On June 29, after President Barack Obama made some remarks in Johannesburg in South Africa to a group of young African leaders, he was asked by Sydney Mukumu (ph) about U.S. foreign policy with regard to the environment. The president understood the question as referring to U.S. positions on the problem of man-made climate change. The president responded:
The biggest challenge we have environmentally—and it is an international challenge that we cannot solve alone—is the issue of climate change….
The United States actually reduced our carbon emissions more than any other country since I came into office. I just want to make that point. (Applause.) We doubled fuel-efficiency standards on cars. We're investing in clean energy like solar and wind. And we actually want to share that technology, because we think that all countries need to benefit. And part of the opportunity for Africa is to see if we can leapfrog some of the polluting practices of America or Europe, and go straight to the clean energy strategies that will allow you to advance economic growth, but not corrupt the planet….
We're going to all have to work together to find ways in which collectively, we reduce carbon but we make sure that there's some differentiation so that countries that are very wealthy are expected to do more, and countries that are still developing, obviously they shouldn't be resigned to poverty simply because the West and Europe and America got there first. That wouldn't be fair. But everybody is going to have to do something. Everybody is going to have to make some important choices here. And I expect that it's going to be your generation that helps lead this, because if we don't, it's going to be your generation that suffers the most.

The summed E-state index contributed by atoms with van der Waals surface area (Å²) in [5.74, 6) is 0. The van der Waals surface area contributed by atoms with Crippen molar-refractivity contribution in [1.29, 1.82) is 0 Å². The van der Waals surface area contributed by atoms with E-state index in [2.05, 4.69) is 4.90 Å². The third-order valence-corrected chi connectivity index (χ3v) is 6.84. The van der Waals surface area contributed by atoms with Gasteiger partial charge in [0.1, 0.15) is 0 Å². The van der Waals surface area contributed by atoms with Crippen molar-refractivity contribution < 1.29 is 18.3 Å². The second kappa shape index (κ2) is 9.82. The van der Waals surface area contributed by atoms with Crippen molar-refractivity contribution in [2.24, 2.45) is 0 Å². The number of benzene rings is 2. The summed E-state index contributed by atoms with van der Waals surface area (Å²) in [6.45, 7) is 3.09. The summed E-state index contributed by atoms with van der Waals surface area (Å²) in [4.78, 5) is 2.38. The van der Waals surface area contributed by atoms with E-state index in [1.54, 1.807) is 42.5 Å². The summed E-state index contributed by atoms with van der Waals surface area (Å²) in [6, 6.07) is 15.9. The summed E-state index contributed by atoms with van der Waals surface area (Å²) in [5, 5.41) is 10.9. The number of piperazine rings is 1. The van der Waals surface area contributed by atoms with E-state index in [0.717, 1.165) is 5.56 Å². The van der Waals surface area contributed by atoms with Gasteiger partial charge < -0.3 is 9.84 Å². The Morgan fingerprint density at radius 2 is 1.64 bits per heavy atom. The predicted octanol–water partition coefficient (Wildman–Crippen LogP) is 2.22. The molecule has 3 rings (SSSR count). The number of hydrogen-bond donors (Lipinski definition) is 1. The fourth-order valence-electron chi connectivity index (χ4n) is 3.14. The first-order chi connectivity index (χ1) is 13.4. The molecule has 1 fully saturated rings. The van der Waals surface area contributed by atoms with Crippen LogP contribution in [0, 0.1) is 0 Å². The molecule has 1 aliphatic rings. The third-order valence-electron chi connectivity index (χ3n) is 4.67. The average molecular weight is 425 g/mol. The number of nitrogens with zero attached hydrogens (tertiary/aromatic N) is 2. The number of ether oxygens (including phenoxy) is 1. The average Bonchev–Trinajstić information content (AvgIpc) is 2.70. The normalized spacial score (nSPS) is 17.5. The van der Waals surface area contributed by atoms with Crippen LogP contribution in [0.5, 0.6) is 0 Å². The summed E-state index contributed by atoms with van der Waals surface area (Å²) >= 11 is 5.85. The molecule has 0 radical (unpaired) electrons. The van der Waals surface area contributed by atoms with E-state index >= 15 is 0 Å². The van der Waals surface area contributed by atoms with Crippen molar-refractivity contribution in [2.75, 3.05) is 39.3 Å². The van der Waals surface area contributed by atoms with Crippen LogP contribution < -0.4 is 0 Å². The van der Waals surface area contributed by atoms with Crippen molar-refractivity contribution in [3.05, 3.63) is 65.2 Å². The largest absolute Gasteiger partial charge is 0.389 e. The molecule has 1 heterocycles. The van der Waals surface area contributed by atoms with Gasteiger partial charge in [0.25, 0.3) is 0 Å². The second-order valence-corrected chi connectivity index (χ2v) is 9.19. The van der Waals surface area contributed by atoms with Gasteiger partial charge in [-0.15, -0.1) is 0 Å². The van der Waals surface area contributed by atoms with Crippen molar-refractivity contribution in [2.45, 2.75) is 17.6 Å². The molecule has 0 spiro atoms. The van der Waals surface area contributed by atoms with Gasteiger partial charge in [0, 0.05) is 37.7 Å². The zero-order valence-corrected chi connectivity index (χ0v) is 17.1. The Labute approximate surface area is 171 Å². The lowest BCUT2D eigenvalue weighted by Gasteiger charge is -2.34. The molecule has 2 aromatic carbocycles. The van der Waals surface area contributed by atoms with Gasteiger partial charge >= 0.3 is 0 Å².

Ultimately, if you think about all the youth that everybody has mentioned here in Africa, if everybody is raising living standards to the point where everybody has got a car and everybody has got air conditioning, and everybody has got a big house, well, the planet will boil over—unless we find new ways of producing energy.
Later in Tanzania, President Obama announced a $7 billion initiative to supply more electricity to impoverished Africans. Around 580 million people living in subSaharan Africa are not connected to any electricity supply. To provide basic acess to electricity to everyone in subSaharan Africa the Washington Post reports:
As for Africa itself, this technical paper in the journal Utilities Policy estimated that Africa would need a tenfold increase in installation capacity to bring everyone basic power by 2030. To get all of sub-Saharan Africa up to South African levels, for instance, would require 330 gigawatts of new capacity. For context, the White House announcement would bring about 10 gigawatts.
The Post notes that the president's iniitiative has lined up some private sector power projects including one from Husk Power Systems. Based in India, Husk Power aims to will install 200 "decentralized biomass-based mini power plants" in Tanzania. Interestingly, Husk Power notes that the operational costs of one of its mini power plants is about 15 cents per kilowatt-hour.
As the Post reports, the government of Tanzania is interested in exploiting offshore natural gas deposits as a way to produce electric power. The U.S. Energy Information Administration calculates that natural gas fired electricity will cost about 7 cents per kilowatt-hour in 2018.
However, with a score of 35 out of 100 Tanzania ranks 102 out 176 on Transparency International's Corruption Perception Index. It may well be the case that the costs of corruption are so high that Husk Power—at twice the price of conventional natural gas—would ultimately be cheaper to supply. Husk Power Systems deserves praise for devising a way to provide electricity to truly impoverished people despite their corrupt and inept governments.
Finally, the president's African greenhouse gas worries about Africa are overblown. The Post quotes Tom Hart, the executive director of the ONE Campaign:
"If you provided 580 million Africans with basic energy access, that would increase global carbon emissions by just 1 percent." In other words, if Obama wants to tackle global warming, Africa certainly isn't the place to start.
If the president really wants to help Africans cope with a warming planet, he would forthrightly tell their governments to stop stealing from their citizens, adopt the rule of law, and open their markets to free trade, so that they could create the wealth needed for climate resilience.